The meeting was the third in a series of gatherings held this year in the Maldives, and the second to be held at Paradise Resort.

The first, under a veneer of secrecy, was held at Bandos Island Resort and Spa in January at the same time as the US, Britian and Japan spearheaded a proposal to ‘bribe’ Taliban fighters to disarm.

State Minister for Defence, Mohamed Muiz Adnan, told Minivan News at the time that he was not aware of the group’s arrival until he “saw it in the newspaper”, and had no knowledge of the meeting.

The second event in May – held at Paradise – was more widely publicised, and filmed by television news network Al-Jazeera. It was organised by Almayoun Jarir, Hekmatyar’s son-in-law.

Image taken during May meeting at Paradise Island Resort and Spa.


Second round of Taliban peace talks to be held in the Maldives

The Maldives is hosting a second round of talks between Afghan lawmakers and “groups opposed to the Afghan government.”

Press Secretary at the President’s Office, Mohamed Zuhair, confirmed the talks were taking place and said the Maldives government had “no involvement”.

“We cannot disclose the location of the talks, although we can confirm that they are not being held in Male’ or other population centres,” he said.

In late January Al Jazeera reported that a group of seven men allied with the Taliban had met in the Maldives on January 22 to discuss an ambitious plan to bring peace to the war-torn country by offering cash, jobs and incentives to Taliban fighters in exchange for laying down their arms. Taliban fighters are reportedly paid US$10 a day, a considerable sum in an embattled country with 40 percent unemployment.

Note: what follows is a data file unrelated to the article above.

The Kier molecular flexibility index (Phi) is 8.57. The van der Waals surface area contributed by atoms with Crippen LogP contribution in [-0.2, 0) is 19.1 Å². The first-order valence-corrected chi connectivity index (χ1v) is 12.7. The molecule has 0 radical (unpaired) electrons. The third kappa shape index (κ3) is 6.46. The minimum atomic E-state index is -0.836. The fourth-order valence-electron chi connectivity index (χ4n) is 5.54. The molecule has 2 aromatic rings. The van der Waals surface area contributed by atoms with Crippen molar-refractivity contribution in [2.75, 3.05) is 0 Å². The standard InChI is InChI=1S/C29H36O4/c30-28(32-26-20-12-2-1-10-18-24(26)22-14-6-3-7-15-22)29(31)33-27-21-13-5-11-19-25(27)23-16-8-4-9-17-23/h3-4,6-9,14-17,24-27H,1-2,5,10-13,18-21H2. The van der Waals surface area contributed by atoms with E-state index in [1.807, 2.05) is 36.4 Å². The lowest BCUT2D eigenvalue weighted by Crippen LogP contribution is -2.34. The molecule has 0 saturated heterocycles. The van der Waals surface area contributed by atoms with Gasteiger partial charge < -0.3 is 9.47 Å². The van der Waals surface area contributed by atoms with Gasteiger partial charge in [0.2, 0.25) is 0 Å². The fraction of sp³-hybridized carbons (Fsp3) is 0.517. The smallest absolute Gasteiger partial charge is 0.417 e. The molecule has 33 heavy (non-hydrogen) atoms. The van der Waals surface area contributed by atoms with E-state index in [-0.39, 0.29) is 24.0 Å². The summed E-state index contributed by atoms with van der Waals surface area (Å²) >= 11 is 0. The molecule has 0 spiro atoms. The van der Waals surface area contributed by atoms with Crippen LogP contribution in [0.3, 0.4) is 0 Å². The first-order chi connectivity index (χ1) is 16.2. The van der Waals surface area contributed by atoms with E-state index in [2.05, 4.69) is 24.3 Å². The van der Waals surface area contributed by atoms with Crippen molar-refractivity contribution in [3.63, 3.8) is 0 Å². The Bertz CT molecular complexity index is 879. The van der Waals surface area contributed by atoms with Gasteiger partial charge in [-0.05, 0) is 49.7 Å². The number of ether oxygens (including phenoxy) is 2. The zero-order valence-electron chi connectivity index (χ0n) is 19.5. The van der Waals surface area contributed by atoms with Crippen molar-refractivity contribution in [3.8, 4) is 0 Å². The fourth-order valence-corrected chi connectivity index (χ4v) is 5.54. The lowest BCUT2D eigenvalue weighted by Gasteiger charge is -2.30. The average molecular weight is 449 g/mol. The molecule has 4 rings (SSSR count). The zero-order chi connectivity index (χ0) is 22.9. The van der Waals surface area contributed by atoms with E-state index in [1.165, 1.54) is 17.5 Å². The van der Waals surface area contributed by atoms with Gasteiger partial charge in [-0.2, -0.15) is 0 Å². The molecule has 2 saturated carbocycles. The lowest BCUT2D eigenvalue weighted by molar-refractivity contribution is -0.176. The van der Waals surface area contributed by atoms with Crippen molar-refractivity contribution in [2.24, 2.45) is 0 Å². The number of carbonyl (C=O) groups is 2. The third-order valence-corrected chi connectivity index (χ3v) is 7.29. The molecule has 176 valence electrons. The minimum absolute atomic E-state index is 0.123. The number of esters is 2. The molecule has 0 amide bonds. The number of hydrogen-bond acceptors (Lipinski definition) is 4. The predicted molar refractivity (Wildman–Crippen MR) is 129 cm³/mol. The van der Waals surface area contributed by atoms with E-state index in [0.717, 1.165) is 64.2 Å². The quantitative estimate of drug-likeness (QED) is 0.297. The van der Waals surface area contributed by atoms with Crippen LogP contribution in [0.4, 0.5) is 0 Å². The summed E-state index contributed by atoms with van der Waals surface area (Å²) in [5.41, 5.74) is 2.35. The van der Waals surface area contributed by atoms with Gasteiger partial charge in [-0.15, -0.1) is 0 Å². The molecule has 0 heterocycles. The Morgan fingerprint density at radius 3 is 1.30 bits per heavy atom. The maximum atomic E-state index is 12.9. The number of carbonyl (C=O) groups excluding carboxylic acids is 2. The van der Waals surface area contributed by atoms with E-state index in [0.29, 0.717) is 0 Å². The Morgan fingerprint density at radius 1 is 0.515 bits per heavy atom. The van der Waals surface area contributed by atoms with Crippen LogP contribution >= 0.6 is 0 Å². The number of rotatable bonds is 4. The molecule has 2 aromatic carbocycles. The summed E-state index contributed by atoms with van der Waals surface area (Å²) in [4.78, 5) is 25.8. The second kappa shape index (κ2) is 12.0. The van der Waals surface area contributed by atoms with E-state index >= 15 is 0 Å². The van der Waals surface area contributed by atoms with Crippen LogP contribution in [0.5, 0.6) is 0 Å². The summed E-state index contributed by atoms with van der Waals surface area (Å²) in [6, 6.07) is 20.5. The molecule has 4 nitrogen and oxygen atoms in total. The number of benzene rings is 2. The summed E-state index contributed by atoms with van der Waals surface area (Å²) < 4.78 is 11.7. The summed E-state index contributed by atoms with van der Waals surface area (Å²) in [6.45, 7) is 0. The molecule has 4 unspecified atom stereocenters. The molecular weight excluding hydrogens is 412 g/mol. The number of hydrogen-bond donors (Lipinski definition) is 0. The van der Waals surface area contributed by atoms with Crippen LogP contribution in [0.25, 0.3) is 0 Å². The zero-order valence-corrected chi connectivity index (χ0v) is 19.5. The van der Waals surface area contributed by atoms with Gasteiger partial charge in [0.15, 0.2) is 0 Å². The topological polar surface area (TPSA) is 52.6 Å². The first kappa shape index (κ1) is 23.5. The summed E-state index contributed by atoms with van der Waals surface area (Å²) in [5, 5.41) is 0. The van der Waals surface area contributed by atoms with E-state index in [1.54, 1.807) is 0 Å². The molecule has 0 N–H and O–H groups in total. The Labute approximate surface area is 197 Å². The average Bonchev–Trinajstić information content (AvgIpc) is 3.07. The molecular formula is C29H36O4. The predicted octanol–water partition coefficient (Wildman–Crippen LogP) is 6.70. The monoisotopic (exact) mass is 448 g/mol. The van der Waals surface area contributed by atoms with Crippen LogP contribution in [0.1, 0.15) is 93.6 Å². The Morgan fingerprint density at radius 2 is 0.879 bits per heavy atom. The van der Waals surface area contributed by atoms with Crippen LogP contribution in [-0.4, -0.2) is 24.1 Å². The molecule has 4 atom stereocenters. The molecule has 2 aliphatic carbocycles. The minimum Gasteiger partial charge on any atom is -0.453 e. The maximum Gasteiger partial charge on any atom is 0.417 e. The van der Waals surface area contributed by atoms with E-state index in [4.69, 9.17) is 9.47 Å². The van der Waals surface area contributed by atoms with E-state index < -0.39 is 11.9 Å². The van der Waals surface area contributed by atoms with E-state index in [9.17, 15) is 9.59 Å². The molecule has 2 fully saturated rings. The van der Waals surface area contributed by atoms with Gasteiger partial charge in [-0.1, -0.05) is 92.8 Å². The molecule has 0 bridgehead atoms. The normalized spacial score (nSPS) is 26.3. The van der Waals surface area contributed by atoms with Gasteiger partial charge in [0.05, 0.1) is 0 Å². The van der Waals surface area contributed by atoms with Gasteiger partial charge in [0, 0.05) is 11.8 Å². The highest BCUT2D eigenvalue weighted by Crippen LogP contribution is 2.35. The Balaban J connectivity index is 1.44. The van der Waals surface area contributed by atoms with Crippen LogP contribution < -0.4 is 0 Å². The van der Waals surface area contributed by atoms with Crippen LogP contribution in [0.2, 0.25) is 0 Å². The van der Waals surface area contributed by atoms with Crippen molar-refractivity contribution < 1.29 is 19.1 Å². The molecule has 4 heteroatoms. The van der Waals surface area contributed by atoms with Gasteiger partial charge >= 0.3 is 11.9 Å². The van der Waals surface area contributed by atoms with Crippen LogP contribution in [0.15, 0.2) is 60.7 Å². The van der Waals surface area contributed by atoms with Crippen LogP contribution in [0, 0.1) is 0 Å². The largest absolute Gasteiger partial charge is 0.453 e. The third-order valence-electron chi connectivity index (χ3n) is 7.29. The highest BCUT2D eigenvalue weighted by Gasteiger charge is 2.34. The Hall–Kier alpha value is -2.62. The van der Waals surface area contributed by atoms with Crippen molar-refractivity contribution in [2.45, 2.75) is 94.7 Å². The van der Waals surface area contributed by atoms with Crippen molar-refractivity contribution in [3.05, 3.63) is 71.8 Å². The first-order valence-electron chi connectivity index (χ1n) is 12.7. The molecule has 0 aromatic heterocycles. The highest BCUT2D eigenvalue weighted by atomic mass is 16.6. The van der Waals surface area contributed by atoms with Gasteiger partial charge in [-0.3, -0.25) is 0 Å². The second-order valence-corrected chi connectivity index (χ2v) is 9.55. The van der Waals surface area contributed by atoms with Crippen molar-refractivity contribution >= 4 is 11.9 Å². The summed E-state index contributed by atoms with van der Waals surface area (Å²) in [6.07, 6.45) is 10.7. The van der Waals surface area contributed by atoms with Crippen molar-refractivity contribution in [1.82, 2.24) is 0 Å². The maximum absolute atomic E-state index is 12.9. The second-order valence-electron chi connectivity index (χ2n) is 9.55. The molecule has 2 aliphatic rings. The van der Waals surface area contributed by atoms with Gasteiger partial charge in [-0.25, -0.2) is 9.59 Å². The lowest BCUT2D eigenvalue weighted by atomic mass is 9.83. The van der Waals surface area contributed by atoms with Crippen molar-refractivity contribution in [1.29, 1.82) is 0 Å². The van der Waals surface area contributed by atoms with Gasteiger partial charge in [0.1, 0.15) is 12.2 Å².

One of the Taliban’s representatives told Al Jazeera the Maldives was chosen as a venue for the talks because “we feel safe.”

Photos of the meeting at Bandos Island Resort and Spa were later leaked to the press.

A spokesman for Afghanistan’s President Hamid Karzai, Siyamak Herawi, later told news agency Reuters the visiting group included “Hekmatyar loyalists along with some former Taliban members who are now sitting in the parliament. It happened in January in the Maldives and they decided to hold more talks,” he said.

Gulbuddin Hekmatyar is an Afghan Mujahideen leader who was the country’s prime minister from 1993-1994, and is considered by the US to be one of the three main leaders of the Afghan insurgency. He was a key figure in the insurgency against Soviet occupation, reportedly receiving millions in CIA funding, but is now labelled as a ‘Specially Designated Global Terrorist’ by the US.

The last secret meeting in the Maldives coincided with the International Conference on Afghanistan, held in Lancaster House in London on January 28, where discussions revolved around a national council for peace, reconciliation and reintegration to be set up by the Afghan government.

The programme was to channel development funds towards luring fighters away from the insurgency into alternative livelihoods, with US$140 million in international funding earmarked for the first year.

While many elements of the Maldivian government were oblivious to the first meeting, Zuhair said this time “Maldivian security and intelligence agencies have been fully informed of the talks.”

“All the representatives involved in the talks are holding valid passports and visas. None of the representatives involved are listed in UN or other international travel blacklists,” he said.

“Afghanistan’s stability affects the peace and security of our region. The Government of the Maldives supports efforts to bring a resolution to the conflict in Afghanistan,” Zuhair said.